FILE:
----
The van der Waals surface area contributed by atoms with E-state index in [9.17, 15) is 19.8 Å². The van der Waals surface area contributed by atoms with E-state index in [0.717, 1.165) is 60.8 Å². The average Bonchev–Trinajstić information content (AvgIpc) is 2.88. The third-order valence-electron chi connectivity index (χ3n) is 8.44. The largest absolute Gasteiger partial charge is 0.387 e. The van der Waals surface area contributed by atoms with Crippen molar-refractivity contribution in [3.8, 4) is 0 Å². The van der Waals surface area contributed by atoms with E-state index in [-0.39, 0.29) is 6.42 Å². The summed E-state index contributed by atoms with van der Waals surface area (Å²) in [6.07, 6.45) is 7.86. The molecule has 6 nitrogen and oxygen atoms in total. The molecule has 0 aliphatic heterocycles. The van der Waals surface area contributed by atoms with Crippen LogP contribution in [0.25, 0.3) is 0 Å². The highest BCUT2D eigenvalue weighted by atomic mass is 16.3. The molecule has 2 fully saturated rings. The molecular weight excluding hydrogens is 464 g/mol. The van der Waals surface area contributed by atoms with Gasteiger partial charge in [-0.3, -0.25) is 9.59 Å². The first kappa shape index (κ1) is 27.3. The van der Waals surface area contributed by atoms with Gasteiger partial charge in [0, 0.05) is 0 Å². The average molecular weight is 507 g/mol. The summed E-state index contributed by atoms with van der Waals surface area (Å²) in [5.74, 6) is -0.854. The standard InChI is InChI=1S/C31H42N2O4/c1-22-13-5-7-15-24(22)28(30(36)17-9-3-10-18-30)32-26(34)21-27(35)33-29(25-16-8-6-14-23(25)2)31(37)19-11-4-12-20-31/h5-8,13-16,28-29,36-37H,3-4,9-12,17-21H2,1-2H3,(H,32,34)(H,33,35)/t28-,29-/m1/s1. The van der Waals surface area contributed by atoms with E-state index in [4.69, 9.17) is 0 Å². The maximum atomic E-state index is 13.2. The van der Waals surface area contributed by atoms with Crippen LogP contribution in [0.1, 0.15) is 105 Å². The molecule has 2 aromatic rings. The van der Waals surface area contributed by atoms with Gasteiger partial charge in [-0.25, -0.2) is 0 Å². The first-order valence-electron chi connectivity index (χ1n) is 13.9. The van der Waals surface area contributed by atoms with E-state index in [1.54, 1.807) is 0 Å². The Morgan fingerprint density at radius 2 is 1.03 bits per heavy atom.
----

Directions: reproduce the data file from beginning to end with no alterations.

The van der Waals surface area contributed by atoms with E-state index in [9.17, 15) is 19.8 Å². The van der Waals surface area contributed by atoms with E-state index in [0.717, 1.165) is 60.8 Å². The average Bonchev–Trinajstić information content (AvgIpc) is 2.88. The third-order valence-electron chi connectivity index (χ3n) is 8.44. The largest absolute Gasteiger partial charge is 0.387 e. The van der Waals surface area contributed by atoms with Crippen molar-refractivity contribution in [3.8, 4) is 0 Å². The van der Waals surface area contributed by atoms with E-state index in [-0.39, 0.29) is 6.42 Å². The summed E-state index contributed by atoms with van der Waals surface area (Å²) in [6.07, 6.45) is 7.86. The molecule has 6 nitrogen and oxygen atoms in total. The molecule has 0 aliphatic heterocycles. The van der Waals surface area contributed by atoms with Crippen LogP contribution in [0.25, 0.3) is 0 Å². The highest BCUT2D eigenvalue weighted by atomic mass is 16.3. The molecule has 2 fully saturated rings. The molecular weight excluding hydrogens is 464 g/mol. The van der Waals surface area contributed by atoms with Gasteiger partial charge in [-0.3, -0.25) is 9.59 Å². The first kappa shape index (κ1) is 27.3. The van der Waals surface area contributed by atoms with Gasteiger partial charge in [0, 0.05) is 0 Å². The average molecular weight is 507 g/mol. The summed E-state index contributed by atoms with van der Waals surface area (Å²) in [5.74, 6) is -0.854. The standard InChI is InChI=1S/C31H42N2O4/c1-22-13-5-7-15-24(22)28(30(36)17-9-3-10-18-30)32-26(34)21-27(35)33-29(25-16-8-6-14-23(25)2)31(37)19-11-4-12-20-31/h5-8,13-16,28-29,36-37H,3-4,9-12,17-21H2,1-2H3,(H,32,34)(H,33,35)/t28-,29-/m1/s1. The van der Waals surface area contributed by atoms with E-state index in [4.69, 9.17) is 0 Å². The maximum atomic E-state index is 13.2. The van der Waals surface area contributed by atoms with Crippen LogP contribution in [0.1, 0.15) is 105 Å². The molecule has 2 aromatic rings. The van der Waals surface area contributed by atoms with Gasteiger partial charge in [-0.25, -0.2) is 0 Å². The first-order valence-electron chi connectivity index (χ1n) is 13.9. The van der Waals surface area contributed by atoms with E-state index in [1.54, 1.807) is 0 Å². The Morgan fingerprint density at radius 2 is 1.03 bits per heavy atom.